U.S. Muslim leader calls on Obama Administration to “stop protecting” America’s enemy Saudi Arabia

Zuhdi JasserPhoenix, AZ (May 18, 2016) – American Islamic Forum for Democracy (AIFD) President Dr. Zuhdi Jasser has called on the Obama administration to stop protecting our enemies, after Obama’s veto threats over the Senate’s decision to unanimously approve the Justice against Sponsors of Terrorism Act that would allow families of 9/11 victims to sue Saudi Arabia over its role in the terrorist attacks.

Dr. Jasser states: “This bipartisan legislation gives families of 9-11 victims a chance for the first time at vindication against the root cause of radical Islamists that attacked us on 9-11 and continue to attack us through ISIS and all the other forms of violent Islamism.”

“We at AIFD thank the U.S. Senate for its courage in tearing down the wall of protection that has long existed for the government of the Kingdom of Saudi Arabia, the world’s leading disseminators of the radical Islamist cancer that is Wahhabism.”

Dr. Jasser called today on the Obama administration to back down from their veto threat against the unanimously passed Senate Justice Against Sponsors of Terrorism Act and for the Obama administration to stop protecting our enemies and stop marginalizing Muslim reformers inside and outside the Kingdom.

White House spokesman Josh Earnest claimed that this legislation would put Americans at risk of legal retribution abroad yet he ignorantly ignores the years of “libel tourism” that has attempted through the courts to suppress the free speech of Americans and the West against Saudi Wahhabism and Islamism.

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4 comments for “U.S. Muslim leader calls on Obama Administration to “stop protecting” America’s enemy Saudi Arabia

  1. Mary Taylor
    May 19, 2016 at 12:43 AM

    Knowing how duplicitous the Saudis are, I wonder why we in Canada and the U.S. acknowledge them as “friends” and continue to do business with them. I also wonder why our government here in Canada, panders to the demands made by our Muslims immigrants and ignore bad behaviour by Muslim men against our Canadian (infidel) women.

    • William Mankofsky
      May 20, 2016 at 12:56 AM

      Rarely in today’s times of political & moral deceit have I read more honest words. Bravo to you Mary Taylor. I wish those in power take to heart your truthful remarks. Although in my heart I know this will not come to pass. Justice & courage seem to be words of the past. Political leaders change but little else changes. More hollow words from our supposed leaders. Our leaders lead from the back where it is safe, not at the front as they should.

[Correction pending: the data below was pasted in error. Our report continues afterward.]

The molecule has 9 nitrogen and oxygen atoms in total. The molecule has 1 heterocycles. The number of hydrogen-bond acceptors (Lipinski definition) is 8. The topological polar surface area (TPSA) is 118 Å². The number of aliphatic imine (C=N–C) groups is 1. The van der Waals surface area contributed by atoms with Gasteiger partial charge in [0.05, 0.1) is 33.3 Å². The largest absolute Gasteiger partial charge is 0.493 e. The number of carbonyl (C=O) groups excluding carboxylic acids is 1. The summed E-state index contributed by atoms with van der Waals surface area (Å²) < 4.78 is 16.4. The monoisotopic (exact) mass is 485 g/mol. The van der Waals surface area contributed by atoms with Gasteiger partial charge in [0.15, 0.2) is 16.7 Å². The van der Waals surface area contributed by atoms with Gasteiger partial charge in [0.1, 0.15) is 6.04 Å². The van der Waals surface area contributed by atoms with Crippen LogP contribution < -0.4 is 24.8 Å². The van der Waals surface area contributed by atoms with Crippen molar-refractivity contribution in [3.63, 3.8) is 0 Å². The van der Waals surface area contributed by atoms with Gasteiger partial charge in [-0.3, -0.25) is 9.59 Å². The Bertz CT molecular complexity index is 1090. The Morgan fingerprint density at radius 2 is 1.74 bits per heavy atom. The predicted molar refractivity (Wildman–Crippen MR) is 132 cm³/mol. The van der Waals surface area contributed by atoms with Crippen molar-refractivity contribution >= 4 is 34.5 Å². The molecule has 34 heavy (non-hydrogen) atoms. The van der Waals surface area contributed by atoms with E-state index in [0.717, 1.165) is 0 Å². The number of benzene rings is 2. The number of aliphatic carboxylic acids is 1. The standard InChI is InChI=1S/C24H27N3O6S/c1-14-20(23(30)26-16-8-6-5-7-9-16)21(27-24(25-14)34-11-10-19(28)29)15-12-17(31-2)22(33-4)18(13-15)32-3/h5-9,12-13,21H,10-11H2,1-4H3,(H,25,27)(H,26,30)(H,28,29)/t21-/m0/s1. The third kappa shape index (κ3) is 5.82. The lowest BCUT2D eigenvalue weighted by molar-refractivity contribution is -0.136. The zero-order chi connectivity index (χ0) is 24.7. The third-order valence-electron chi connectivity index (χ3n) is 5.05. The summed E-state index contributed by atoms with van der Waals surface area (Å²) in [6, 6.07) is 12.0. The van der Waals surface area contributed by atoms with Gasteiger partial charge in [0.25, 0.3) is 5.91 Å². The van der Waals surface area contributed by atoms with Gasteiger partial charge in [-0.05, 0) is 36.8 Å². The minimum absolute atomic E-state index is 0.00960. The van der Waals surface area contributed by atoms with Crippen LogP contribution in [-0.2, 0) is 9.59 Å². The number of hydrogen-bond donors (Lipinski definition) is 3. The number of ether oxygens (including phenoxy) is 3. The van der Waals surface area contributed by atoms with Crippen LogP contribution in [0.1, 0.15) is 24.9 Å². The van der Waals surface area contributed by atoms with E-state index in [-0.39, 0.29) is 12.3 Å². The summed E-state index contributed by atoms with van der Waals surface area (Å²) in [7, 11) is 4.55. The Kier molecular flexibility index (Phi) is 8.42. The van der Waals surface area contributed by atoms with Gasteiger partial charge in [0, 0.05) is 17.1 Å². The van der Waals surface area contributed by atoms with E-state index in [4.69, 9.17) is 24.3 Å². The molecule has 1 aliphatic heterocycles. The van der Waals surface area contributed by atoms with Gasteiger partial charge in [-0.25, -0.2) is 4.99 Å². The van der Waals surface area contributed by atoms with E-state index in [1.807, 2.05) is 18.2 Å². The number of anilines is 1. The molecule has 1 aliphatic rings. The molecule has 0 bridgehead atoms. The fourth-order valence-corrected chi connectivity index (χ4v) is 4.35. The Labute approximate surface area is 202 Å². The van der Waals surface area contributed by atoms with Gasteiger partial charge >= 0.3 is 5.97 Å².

2. Asad
    May 19, 2016 at 2:44 PM

    Dear Mr. Fatah,

    My name is Asad. I live in Karachi, Pakistan and have viewed several of your videos. I deeply respect your views and even agree with several of them and am currently reading your book “Chasing a Mirage: the Tragic Illusion of an Islamic State”. It is with this humbleness that I wish to ask you two questions.

    In your interviews, you always stress on the need to speak the truth regardless of the consequences. I thoroughly agree with you on this one. My questions are:

    1, What is the truth? Who determines the truth? Given that one man’s truth is another man’s lie (especially in the case of religious beliefs), how can we ever differentiate the truth from lies?

    2, Given the role of media in shaping public opinion and views in today’s world, how can we ever search for truth? Consider this: Pakistani media tells us that India instigates terror in Pakistan and that is our truth. Indian media tells Indians that Pakistan is trying to destabilize India and that’s their truth. The media in the west tells its viewers that Islam means terrorism and that’s their truth. So how can we ever know which is the “truth of all truths”?

    I look forward to your reply on these questions and I wish you lots of luck in all your future endeavours, especially in your battle against radicalization.

    • Chaitanya
      May 23, 2016 at 2:37 AM

      Though it is not for me, but I would suggest by going through kalam sutta one can judge the truth.

      The Kalama Sutta states:

      Do not go upon what has been acquired by repeated hearing (anussava),
      nor upon tradition (paramparā),
      nor upon rumor (itikirā),
      nor upon what is in a scripture (piṭaka-sampadāna)
      nor upon surmise (takka-hetu),
      nor upon an axiom (naya-hetu),
      nor upon specious reasoning (ākāra-parivitakka),
      nor upon a bias towards a notion that has been pondered over (diṭṭhi-nijjhān-akkh-antiyā),
      nor upon another’s seeming ability (bhabba-rūpatāya),
      nor upon the consideration, The monk is our teacher (samaṇo no garū).

      Kalamas, when you yourselves know: “These things are good; these things are not blamable; these things are praised by the wise; undertaken and observed, these things lead to benefit and happiness,” enter on and abide in them.’

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